A Viral Biorealm page on the genus Tobamovirus
Higher order taxa
Viruses; ssRNA positive-strand viruses, no DNA stage; (no assigned family); Tobamovirus
Tobacco mosaic virus, Cucumber green mottle mosaic virus, Frangipani mosaic virus, Turnip vein-clearing virus (examples)
Description and Significance
Tobamoviruses are one of the most studied plant viruses. Tobamoviruses are classified into two subgroups, defined by different genomic locations of their origin of virion assembly. (sources: Chen and Citovsky, Lartey et al.)
The Tobamovirus genome is either monomeric or polymeric, non-segmented, and contains a single molecule of linear, positive-sense, single-stranded RNA. Minor species of non-genomic nucleic acid may also be found in virions. The encapsidated nucleic acid is mainly of genomic origin but virions may also contain nucleic acid of host origin and subgenomic mRNA including host rRNA found in the short particles of some species. The complete genome sequence is about 6450 nucleotides long. The 5'-end of the genome has a methylated nucleotide cap. The 3'-terminus has a tRNA-like structure that accepts histidine. (source: ICTVdB)
Virion Structure of a Tobamovirus
Tobamovirus virions consist of a non-enveloped capsid. The capsid is elongated, rod shaped, straight, and exhibits helical symmetry. Virons are 70-100 nm in length and 15-17.26-18.2 nm in width. The capsid has a herring-bone pattern with a low percentage in population clear predominate lengths. The axial canal could be distinct with a diameter of 2-3.257-4 nm. The basic helix can either be be obvious or obscure, and has a pitch of 2.3-2.314-2.4 nm. (source: ICTVdB)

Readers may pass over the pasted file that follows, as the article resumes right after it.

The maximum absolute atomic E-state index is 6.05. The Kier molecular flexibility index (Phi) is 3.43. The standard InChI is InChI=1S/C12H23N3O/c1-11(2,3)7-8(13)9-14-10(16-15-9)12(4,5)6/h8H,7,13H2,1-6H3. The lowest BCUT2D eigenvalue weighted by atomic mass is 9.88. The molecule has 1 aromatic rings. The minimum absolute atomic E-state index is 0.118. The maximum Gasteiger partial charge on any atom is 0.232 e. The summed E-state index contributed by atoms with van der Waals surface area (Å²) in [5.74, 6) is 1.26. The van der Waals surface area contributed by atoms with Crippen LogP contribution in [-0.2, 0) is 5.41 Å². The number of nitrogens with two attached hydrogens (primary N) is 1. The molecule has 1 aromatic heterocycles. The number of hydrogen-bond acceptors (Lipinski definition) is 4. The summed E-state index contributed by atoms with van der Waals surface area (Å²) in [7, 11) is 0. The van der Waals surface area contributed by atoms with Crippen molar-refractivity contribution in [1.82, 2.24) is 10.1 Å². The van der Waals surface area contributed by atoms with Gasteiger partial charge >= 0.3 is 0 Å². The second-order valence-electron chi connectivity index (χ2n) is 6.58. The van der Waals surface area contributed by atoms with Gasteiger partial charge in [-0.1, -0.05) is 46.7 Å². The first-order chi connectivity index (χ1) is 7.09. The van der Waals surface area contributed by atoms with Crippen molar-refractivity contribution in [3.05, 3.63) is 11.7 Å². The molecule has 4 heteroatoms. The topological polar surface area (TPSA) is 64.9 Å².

Reproduction Cycle of a Tobamovirus in a Host Cell
Viral Ecology & Pathology
Tobamoviruses are extremely stable. According to Castello et al., "For example, infectivity was reduced only 12-fold when purified tobacco mosaic tobamovirus (TMV) was exposed on the surface of a rocket to solar radiation for several minutes at an altitude of up to 149 km. The tobamoviruses survive over long periods of time under conditions favoring preservation." Tobamoviruses also have a wide host range, and have been detected in plants, soil, water, and clouds. There is no known insect vector, but it is known that tobamoviruses are transmitted through the sap of infected plants by plant to plant contact, handling by workers, on glasshouse structures and utensils, and by plant propagation. (source: Castello et al., Spence et al.)
Castello et al. "Detection of tomato mosaic tobamovirus RNA in ancient glacial ice." Polar Biology 22.3 (1999): 207-212.
Chen, Min-Huei and Vitaly Citovsky. "Systemic movement of a tobamovirus requires host cell pectin methylesterase." The Plant Journal 35.3 (2003): 386-392.
Spence et al. "Characterisation of a Tobamovirus from Trailing Petunias." European Journal of Plant Pathology 107.6 (2001): 633-638.